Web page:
Free Shipping on orders over US$39.99 How to make these links

Helping a Reader Find a Better Automatic Wire Stripper

If you buy something through our links, ToolGuyd might earn an affiliate commission.

A reader asked for help finding a new automatic wire stripper. That sounds easy, right? Not quite.

Here’s the tricky part – While I’m familiar with many brands and styles of automatic wire strippers, I can’t say I’ve ever swapped parts on one.

Here’s what they wrote:

Hi, I have a Phoenix Contact Wirefox 6sc automatic wire stripper. After years of faithful service, it broke and I’m looking at a replacement. The PC tools aren’t the easiest to get here in the US and was looking for something easier to source and get blades for. What would you suggest?

Phoenix Contact Wirefox 6SC Automatic Wire Stripper

Here’s the Phoenix Contact Wirefox 6SC. Note the two-part handle grips, the removable cutter module, and the shape of the wire cutting loop below the lower jaw. This will be important later.

The reader said “After years of faithful service, it broke,” which is good, but they want a model that has more easily available replacement blades.

Knipex Automatic Wire Stripper 1262180

My first thought was to look at Knipex. I have these automatic wire strippers, and they’re quite good for many types of wire.

Knipex Automatic Wire Stripper 1252195

They have another style that’s a bit pricier.

Jokari Automatic Wire Strippers

I also looked at Jokari, which I believe to be the OEM for some of Knipex’s wire strippers.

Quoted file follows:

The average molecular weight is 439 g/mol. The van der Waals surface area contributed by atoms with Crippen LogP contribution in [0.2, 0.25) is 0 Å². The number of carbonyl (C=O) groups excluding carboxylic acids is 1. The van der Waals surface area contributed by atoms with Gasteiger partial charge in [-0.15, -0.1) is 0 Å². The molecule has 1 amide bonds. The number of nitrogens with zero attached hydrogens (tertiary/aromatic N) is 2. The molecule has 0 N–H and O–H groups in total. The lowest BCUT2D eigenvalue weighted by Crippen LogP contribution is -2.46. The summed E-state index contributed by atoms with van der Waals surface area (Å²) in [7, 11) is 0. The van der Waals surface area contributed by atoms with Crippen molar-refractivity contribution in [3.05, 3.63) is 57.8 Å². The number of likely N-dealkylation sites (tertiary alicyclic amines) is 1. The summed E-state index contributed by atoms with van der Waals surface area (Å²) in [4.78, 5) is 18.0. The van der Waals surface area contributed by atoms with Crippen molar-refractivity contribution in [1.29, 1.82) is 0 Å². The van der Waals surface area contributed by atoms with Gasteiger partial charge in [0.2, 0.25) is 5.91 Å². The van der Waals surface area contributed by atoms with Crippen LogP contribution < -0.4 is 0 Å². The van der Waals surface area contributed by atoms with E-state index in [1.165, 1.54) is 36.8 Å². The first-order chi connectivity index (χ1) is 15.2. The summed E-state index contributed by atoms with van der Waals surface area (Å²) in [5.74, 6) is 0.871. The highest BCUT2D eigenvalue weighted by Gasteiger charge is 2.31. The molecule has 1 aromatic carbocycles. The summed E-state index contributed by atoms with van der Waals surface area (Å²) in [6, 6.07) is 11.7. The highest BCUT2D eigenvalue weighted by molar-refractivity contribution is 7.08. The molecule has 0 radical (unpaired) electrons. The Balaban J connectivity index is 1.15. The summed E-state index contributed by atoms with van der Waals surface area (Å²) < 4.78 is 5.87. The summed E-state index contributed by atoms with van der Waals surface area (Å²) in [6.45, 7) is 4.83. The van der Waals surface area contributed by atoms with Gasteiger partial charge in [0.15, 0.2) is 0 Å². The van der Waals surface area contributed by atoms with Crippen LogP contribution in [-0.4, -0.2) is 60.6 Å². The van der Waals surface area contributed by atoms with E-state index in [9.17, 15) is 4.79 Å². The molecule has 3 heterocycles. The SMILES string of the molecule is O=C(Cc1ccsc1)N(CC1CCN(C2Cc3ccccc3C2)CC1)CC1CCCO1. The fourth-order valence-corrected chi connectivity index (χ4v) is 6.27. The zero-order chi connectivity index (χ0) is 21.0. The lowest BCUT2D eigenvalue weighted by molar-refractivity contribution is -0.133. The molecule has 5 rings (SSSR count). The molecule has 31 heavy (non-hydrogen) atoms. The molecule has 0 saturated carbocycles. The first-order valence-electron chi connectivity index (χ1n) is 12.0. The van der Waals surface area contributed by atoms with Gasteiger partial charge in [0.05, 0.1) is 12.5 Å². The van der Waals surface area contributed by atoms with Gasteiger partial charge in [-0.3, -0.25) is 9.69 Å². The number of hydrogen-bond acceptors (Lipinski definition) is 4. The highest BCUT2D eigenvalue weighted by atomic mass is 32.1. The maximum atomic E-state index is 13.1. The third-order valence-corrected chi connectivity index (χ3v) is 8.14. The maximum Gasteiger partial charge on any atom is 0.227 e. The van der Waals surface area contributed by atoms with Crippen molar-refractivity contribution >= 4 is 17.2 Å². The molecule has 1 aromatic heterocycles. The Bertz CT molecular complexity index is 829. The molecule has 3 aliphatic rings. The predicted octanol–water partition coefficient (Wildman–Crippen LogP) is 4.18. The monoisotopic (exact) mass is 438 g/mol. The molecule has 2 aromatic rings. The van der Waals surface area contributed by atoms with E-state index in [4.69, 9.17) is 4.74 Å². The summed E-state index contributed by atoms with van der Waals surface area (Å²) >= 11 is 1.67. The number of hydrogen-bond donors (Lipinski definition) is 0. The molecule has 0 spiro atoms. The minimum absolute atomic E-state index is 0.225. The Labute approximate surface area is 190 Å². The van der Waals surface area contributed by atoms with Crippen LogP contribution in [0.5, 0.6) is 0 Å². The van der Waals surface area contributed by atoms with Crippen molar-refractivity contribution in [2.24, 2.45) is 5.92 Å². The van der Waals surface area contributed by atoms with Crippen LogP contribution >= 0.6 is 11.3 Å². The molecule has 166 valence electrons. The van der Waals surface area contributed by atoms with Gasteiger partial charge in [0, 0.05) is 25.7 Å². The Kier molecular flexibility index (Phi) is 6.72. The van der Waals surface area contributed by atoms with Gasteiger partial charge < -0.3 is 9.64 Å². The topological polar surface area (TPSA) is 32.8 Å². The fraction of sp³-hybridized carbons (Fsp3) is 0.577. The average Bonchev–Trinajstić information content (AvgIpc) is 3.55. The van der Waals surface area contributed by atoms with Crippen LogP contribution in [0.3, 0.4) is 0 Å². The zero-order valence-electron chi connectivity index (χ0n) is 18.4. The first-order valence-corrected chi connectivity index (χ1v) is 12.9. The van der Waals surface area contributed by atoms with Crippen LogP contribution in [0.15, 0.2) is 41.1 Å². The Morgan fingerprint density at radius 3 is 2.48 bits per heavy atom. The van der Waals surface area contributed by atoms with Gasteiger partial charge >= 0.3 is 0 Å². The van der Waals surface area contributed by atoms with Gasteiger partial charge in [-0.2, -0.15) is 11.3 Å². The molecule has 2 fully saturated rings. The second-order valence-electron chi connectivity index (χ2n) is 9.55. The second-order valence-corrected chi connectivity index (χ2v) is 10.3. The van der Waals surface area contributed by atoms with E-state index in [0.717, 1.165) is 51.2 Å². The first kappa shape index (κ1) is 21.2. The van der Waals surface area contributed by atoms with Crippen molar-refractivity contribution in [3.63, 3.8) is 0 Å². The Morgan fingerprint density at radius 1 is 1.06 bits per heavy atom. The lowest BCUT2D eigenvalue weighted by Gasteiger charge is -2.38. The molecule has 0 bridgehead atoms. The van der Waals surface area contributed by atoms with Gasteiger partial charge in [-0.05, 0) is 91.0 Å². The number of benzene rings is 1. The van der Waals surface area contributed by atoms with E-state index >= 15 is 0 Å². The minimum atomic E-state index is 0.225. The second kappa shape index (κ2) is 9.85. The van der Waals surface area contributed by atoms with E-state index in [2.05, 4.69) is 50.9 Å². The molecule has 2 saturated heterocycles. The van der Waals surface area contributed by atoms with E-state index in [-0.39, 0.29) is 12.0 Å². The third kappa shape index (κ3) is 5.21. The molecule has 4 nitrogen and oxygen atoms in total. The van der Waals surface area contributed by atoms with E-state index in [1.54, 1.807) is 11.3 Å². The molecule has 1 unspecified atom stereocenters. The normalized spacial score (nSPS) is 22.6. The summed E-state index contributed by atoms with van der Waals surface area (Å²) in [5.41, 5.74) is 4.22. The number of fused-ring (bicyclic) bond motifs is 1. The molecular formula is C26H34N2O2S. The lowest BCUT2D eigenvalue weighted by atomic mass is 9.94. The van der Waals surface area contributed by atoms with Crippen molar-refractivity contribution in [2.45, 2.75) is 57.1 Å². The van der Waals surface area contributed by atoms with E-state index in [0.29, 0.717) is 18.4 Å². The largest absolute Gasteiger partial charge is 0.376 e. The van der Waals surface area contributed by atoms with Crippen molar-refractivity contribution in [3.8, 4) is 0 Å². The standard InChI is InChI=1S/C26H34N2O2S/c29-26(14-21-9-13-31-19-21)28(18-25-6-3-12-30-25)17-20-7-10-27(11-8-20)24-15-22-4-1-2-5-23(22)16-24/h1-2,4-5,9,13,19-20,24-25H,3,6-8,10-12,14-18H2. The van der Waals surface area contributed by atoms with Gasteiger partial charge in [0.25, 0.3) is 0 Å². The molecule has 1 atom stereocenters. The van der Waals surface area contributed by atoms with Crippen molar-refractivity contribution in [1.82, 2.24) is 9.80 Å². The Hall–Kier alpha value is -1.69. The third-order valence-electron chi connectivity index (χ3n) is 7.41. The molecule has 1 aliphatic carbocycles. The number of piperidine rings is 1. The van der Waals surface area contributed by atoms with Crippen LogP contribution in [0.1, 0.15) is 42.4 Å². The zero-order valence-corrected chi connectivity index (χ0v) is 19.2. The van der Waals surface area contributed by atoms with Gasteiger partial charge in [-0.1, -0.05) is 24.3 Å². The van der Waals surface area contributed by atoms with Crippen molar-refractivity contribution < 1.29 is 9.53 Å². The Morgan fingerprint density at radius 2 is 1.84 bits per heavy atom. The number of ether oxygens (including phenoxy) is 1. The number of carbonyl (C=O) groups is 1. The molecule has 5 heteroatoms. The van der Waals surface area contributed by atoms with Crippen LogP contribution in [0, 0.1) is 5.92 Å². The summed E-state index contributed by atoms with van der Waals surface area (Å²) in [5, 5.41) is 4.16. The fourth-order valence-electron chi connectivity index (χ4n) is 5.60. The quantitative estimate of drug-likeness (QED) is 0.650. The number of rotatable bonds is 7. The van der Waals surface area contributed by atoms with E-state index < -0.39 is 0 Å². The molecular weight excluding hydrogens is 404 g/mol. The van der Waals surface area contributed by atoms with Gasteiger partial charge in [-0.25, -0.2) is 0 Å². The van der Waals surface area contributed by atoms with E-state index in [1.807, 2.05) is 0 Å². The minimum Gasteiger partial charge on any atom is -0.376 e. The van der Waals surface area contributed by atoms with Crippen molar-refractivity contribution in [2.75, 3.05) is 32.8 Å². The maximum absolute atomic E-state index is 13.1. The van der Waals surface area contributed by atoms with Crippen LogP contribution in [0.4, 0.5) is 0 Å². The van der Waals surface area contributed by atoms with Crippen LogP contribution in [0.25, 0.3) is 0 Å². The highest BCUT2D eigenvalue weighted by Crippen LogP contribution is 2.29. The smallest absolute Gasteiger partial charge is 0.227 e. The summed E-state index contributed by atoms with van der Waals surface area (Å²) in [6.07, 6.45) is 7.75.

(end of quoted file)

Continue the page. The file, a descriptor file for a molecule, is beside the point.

Certain Knipex and Jokari automatic wire strippers have replacement parts, but they don’t seem to be widely available.

At this point I should point out that the Phoenix Contact 6SC wire stripper is not a casual use tool. In other words, off-the-shelf wire strippers from the home center, such as by Irwin or Klein Tools, probably won’t work well for the user that wrote in.

Phoenix Contact specializes in industrial wiring components and accessories. When installing these products, such as in control panels and such, you need high repeatability and accuracy.

And, as I learned from this request, some users need replaceable parts to extend the longevity of their tools.

That makes sense. If a control panel requires hundreds of connections, a good wire stripper is necessary and will see heavy use of time.

McMaster Carr Automatic Wire Stripper

What about this model from McMaster Carr? It retails for around $76 and replacement blades are available for a little over $23. But… it seems only one style of replacement blade cartridge is available, and it doesn’t quite match the style of the Wirefox 6SC.

Weidmuller Stripax Wire Stripper

I’ve heard good things about Weidmuller Stripax wire strippers, but am not yet familiar with the brand, and aren’t sure how widely available replacement parts would be.

Automation Direct Wire Stripper

What about this one from Automation Direct? It retails for $63, and there are a couple of different styles of replacement blade assemblies you can buy.

The direct replacement, for 34-8 AWG, is $24.50, and a similar blade as the Wirefox 6SC is $31.

Hold on…

Phoenix Contact vs Automation Direct Wire Strippers